I am a total plant nerd and I’ve always been an avid reader, so nothing makes me happier than reading a good botanical book while hammocking under the trees. Summertime is the perfect opportunity to enjoy the beautiful weather with a leisurely afternoon of reading, so pick up a book at your library and come enjoy it at the garden! If you are looking for a few suggestions, check out one of these nature/environment themed books that are on my summer reading list.
The Last Butterflies: A Scientist’s Quest to Save a Rare and Vanishing Creature by Nick Haddad
Using stories of success and failure in the attempts to conserve the world’s rarest butterflies, this book continually questions whether nature is resilient or fragile. Haddad believes butterflies are the proverbial “canary in the coal mine,” and he makes a strong case for starting conservation work before it becomes too late.
Stuff Every Vegetarian Should Know
Choosing to go vegetarian is better for the environment because it can drastically reduce your carbon footprint. Even if you’re just a flexitarian, like me, who attempts to reduce their meat intake, this book is a quick, accessible read packed with suggested meal plans and useful nutrition information that makes the choice easier.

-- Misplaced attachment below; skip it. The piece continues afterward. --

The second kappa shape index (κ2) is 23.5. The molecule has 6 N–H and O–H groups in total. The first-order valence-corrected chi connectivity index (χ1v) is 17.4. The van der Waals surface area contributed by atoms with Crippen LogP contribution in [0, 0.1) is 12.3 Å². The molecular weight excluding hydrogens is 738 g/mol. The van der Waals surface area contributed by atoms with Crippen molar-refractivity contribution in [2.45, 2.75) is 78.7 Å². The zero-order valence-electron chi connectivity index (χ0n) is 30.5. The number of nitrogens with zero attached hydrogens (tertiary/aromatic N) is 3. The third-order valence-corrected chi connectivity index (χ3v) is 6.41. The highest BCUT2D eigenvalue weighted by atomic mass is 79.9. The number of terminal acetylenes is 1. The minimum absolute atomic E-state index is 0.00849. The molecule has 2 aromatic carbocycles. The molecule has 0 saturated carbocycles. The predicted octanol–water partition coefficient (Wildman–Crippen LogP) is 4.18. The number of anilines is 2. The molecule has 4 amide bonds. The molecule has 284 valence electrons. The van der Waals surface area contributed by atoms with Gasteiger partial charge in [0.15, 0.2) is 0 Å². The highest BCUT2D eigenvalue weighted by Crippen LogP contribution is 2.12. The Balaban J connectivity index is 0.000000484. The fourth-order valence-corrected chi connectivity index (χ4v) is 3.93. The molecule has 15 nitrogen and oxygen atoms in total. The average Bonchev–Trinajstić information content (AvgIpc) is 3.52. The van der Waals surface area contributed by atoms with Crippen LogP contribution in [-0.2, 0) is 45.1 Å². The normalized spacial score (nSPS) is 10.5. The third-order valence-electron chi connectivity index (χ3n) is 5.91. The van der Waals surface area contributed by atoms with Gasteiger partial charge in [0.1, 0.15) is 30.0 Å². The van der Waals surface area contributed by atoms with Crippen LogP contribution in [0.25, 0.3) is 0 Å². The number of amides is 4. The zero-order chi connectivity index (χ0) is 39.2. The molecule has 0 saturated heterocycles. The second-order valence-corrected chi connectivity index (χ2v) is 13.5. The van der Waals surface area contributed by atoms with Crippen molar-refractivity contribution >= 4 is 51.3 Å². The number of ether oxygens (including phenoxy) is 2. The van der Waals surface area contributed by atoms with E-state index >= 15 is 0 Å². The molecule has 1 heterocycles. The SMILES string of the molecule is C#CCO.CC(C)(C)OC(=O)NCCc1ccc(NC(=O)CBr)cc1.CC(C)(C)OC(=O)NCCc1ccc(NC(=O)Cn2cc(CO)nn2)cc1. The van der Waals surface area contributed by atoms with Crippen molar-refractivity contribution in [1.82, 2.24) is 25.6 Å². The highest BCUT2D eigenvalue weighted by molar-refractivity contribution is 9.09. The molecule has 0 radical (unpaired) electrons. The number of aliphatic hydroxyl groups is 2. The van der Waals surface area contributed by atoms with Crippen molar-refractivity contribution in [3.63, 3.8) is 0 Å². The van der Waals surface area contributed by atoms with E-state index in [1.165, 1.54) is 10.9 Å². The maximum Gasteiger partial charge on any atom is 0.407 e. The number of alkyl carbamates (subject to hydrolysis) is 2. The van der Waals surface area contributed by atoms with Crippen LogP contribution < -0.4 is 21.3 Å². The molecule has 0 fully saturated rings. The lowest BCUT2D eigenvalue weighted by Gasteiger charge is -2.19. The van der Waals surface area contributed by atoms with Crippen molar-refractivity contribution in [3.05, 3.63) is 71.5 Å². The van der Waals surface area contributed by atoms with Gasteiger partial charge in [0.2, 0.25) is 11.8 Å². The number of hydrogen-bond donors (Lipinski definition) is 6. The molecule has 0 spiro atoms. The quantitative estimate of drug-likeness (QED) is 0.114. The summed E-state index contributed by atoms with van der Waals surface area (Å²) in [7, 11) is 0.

The Invention of Nature: Alexander Von Humboldt’s New World by Andrea Wulf
The story of Humboldt’s many travels inspires both fear and awe. This is a fairly dense book, but it is a worthwhile read because it explains how he arrived at his understanding of nature as a deeply connected whole.
The Drunken Botanist by Amy Stewart
If you missed out on our Booze and Botany event last week, this book will give you all sorts of knowledge about where alcohol comes from, and lots of creative ideas about how to use it!
Kaufman Field Guide to Nature of the Midwest by Kenn Kaufman, Jeff Sayre, and Kimberly Kaufman
You might not want to read this cover to cover, like I did, but this is a handy tool to have on hand. It’s pretty neat to have a single book that can help to identify plants, birds, or whatever else you might come across throughout the Midwest.
What a Plant Knows by Daniel Chamovitz
While this book does tend to anthropomorphize plants, it remains a fascinating reminder that plants are actually far more complex than we give them credit for.